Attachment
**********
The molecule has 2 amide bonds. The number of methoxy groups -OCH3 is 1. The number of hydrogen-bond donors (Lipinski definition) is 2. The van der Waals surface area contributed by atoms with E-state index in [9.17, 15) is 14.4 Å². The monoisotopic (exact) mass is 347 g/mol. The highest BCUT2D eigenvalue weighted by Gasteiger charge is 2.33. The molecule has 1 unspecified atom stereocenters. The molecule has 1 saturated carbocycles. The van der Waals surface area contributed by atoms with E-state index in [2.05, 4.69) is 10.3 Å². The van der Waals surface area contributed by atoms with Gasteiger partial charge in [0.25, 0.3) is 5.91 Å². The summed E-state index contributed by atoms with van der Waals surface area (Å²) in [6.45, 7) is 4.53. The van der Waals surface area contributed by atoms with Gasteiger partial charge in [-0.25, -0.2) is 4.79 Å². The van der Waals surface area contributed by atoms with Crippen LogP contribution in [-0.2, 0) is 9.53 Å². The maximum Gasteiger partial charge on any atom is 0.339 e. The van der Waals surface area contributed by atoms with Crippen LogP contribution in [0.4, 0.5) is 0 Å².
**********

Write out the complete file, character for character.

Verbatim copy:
The molecule has 2 amide bonds. The number of methoxy groups -OCH3 is 1. The number of hydrogen-bond donors (Lipinski definition) is 2. The van der Waals surface area contributed by atoms with E-state index in [9.17, 15) is 14.4 Å². The monoisotopic (exact) mass is 347 g/mol. The highest BCUT2D eigenvalue weighted by Gasteiger charge is 2.33. The molecule has 1 unspecified atom stereocenters. The molecule has 1 saturated carbocycles. The van der Waals surface area contributed by atoms with E-state index in [2.05, 4.69) is 10.3 Å². The van der Waals surface area contributed by atoms with Gasteiger partial charge in [0.25, 0.3) is 5.91 Å². The summed E-state index contributed by atoms with van der Waals surface area (Å²) in [6.45, 7) is 4.53. The van der Waals surface area contributed by atoms with Gasteiger partial charge in [-0.25, -0.2) is 4.79 Å². The van der Waals surface area contributed by atoms with Crippen LogP contribution in [-0.2, 0) is 9.53 Å². The maximum Gasteiger partial charge on any atom is 0.339 e. The van der Waals surface area contributed by atoms with Crippen LogP contribution in [0.4, 0.5) is 0 Å².